For the past eleven seasons a single player has essentially monopolized one of the most prestigious awards in the NHL. In a span where the Hart Memorial Trophy was claimed by ten separate players and the Vezina Trophy was distributed amongst seven different goalies this single player won the James Norris Memorial Trophy seven times. Of course the player I speak of is Nicklas Lidstrom.
But that decade long span of positional dominance has come to a close as Lidstrom has decided to hang up his skates, leaving a fresh batch of defensemen to battle it out for the right to claim his throne atop Mount Blue Line.
Of course there are the obvious choices, such as Zdeno Chara who has been nominated four times in the past five seasons for the Norris, winning once, as well as Shea Weber who has seen his name amongst the finalists over the past two seasons. Then there is the newcomer Erik Karlsson who won the award this past season at the age of 21. Any of these three defensemen would be viable candidates to take over Lidstrom’s role as the NHL’s premier defenseman but dare I say that none of them will? Is there someone else out there who is on the brink of blue line stardom? There definitely is and he goes by the name of Alex Pietrangelo.
If you haven’t come across that name I wouldn’t worry, it says more about how far under the radar the St. Louis Blues star defenseman has flown than about your hockey knowledge, but don’t worry, all of that is about to come to an abrupt end as Pietrangelo is on the verge of becoming one of the elite defenseman in the NHL at the age of 22.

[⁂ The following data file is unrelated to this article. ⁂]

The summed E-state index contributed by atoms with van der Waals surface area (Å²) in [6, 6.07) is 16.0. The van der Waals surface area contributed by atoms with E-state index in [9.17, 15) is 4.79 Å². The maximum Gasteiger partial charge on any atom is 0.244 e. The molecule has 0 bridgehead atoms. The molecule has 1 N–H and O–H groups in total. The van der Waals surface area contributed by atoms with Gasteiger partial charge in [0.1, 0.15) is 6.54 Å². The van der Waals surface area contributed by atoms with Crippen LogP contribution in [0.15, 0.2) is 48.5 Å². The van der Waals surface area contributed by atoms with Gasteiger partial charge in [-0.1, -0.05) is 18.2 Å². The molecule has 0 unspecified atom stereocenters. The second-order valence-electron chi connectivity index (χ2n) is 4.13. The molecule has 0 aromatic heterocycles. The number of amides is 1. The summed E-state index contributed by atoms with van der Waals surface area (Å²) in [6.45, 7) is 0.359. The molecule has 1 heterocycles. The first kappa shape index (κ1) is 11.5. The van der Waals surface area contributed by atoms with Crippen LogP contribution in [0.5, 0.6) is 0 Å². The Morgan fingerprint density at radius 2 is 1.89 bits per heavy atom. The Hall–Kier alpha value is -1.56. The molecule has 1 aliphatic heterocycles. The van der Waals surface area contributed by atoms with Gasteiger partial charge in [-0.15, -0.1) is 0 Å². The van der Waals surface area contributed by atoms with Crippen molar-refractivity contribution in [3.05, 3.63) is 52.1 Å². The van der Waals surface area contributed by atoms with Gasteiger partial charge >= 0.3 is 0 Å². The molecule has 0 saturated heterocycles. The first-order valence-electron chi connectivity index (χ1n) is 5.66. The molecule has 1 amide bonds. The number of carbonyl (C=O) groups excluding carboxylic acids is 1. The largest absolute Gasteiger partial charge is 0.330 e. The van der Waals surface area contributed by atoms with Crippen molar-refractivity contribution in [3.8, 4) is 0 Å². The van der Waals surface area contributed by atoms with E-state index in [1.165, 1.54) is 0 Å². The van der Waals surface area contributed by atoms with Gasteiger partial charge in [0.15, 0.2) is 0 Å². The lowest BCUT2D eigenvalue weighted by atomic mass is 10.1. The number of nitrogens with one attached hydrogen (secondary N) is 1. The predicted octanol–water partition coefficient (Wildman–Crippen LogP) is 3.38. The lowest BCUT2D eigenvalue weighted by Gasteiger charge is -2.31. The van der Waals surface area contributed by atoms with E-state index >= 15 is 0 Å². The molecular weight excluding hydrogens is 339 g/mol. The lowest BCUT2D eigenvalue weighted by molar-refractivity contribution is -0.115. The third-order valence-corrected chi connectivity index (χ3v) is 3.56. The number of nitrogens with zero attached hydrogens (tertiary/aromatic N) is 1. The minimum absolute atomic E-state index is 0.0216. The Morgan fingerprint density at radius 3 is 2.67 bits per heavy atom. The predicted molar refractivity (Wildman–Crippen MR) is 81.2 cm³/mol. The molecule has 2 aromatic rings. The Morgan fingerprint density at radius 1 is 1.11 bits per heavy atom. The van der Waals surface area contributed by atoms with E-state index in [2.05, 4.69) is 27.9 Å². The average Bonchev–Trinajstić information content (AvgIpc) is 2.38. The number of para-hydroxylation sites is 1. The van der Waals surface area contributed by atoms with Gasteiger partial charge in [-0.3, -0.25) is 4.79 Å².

For those who have witnessed Pietrangelo’s brilliance it should come as no surprise that he is already being mentioned as one of the top defensemen in the entire league. In just his second season in the NHL he anchored a Blues defense that led the league in goals against (1.89) as well as shots against per game (26.7). At an age where most defenseman are still attempting to adapt to the speed of the NHL Pietrangelo was averaging 24 minutes and 43 seconds of ice time per game, good for 16th amongst NHL defensemen, as well as averaging 32.9 shifts per game which topped NHL defensemen.
Not only was he the cornerstone of the Blues defensive dominance, he was amongst the league leaders in several offensive categories as well. His +16 rating was good enough for a top 20 finish amongst defensemen and his 51 points ranked him 5th. But perhaps where he excelled the most was on the power play.
His six power play goals were seventh amongst defensemen while his 18 assists were good for fourth. Based on those stats you would assume that he received an abundance of power play ice time but in actuality he ranked outside of the top 30 in that department, making his production that much more impressive.
Let me remind you, this kind of production is coming from a 22 year old defenseman who is just three years removed from playing in the OHL. Most analysts agree that he is nowhere near reaching his ceiling just yet. They are saying that he still has room to grow if that’s even possible. If that’s the case then how good can Pietrangelo be? Could he one day win the Norris Trophy? It’s a real possibility but it won’t come without its challenges.